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Article
April 5, 1958

OBSERVATIONS ON SURVIVAL OF PATIENTS TREATED FOR UTERINE CANCER: THIRTY-FOUR YEAR PERIOD (1921-1955)

Author Affiliations

Philadelphia

Professor emeritus of Obstetrics and Gynecology, Jefferson Medical College.

JAMA. 1958;166(14):1694-1697. doi:10.1001/jama.1958.02990140028005
Abstract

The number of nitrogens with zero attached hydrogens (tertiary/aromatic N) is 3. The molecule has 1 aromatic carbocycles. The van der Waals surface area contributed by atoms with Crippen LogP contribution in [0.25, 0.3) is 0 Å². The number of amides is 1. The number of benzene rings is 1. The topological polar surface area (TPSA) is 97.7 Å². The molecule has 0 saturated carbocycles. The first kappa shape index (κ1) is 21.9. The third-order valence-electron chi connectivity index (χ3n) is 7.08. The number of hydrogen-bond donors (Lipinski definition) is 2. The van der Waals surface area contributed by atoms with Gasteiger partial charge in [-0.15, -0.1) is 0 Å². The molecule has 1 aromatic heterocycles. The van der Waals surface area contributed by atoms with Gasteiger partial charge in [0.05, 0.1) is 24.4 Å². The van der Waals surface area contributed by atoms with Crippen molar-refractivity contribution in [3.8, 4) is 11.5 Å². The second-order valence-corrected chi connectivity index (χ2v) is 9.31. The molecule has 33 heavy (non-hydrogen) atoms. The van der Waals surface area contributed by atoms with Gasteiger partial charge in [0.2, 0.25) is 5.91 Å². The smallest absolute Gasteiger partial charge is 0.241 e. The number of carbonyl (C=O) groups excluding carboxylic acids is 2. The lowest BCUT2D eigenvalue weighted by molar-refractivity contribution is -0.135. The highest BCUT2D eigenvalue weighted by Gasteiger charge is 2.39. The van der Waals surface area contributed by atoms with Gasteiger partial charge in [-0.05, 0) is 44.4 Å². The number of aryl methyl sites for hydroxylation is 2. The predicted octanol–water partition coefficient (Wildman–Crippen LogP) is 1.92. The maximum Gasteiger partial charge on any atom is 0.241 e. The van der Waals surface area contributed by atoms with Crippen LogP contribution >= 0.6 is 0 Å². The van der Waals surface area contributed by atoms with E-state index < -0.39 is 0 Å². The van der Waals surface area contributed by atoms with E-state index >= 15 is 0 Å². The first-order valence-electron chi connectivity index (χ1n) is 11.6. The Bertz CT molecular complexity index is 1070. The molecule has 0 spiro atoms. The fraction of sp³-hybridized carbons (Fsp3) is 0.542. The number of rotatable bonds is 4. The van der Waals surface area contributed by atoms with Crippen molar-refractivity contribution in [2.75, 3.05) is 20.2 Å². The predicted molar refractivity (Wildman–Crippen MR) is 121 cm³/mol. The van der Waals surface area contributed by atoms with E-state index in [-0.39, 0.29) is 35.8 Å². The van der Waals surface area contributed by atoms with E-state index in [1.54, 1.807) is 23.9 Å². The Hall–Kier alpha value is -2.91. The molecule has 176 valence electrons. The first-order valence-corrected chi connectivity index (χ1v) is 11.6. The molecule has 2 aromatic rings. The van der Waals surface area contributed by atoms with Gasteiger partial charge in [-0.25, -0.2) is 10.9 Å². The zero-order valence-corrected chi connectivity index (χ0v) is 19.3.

Survival is not a synonym for comfort, and the statistics for five-year survivals after treatment for cancer cannot reflect the vicissitudes of the individual patient. A series of 487 cancer patients treated from 1921 through 1947 included a group of 127 with cancer of the cervix, and 77 (60%) of this group are living from 10 to 29 years since the time of treatment. A number of histories are given, particularly that of a woman who died of apoplexy at the age of 86, 32 years after her first treatment with radium for cancer of the cervix. There were long-term survivors irrespective of the techniques of treatment. Similar experiences are recorded for cancer of the corpus uteri, and the histories given include that of a woman living at the age of 87, 32 years after surgery. Granulosa cell tumor of an ovary developed in two patients, 10 years after radium therapy for cervical cancers. Examples of long survival occurred regardless of the grade of malignancy of the tumor or whether treatment had been by radium, surgery, or the two combined.

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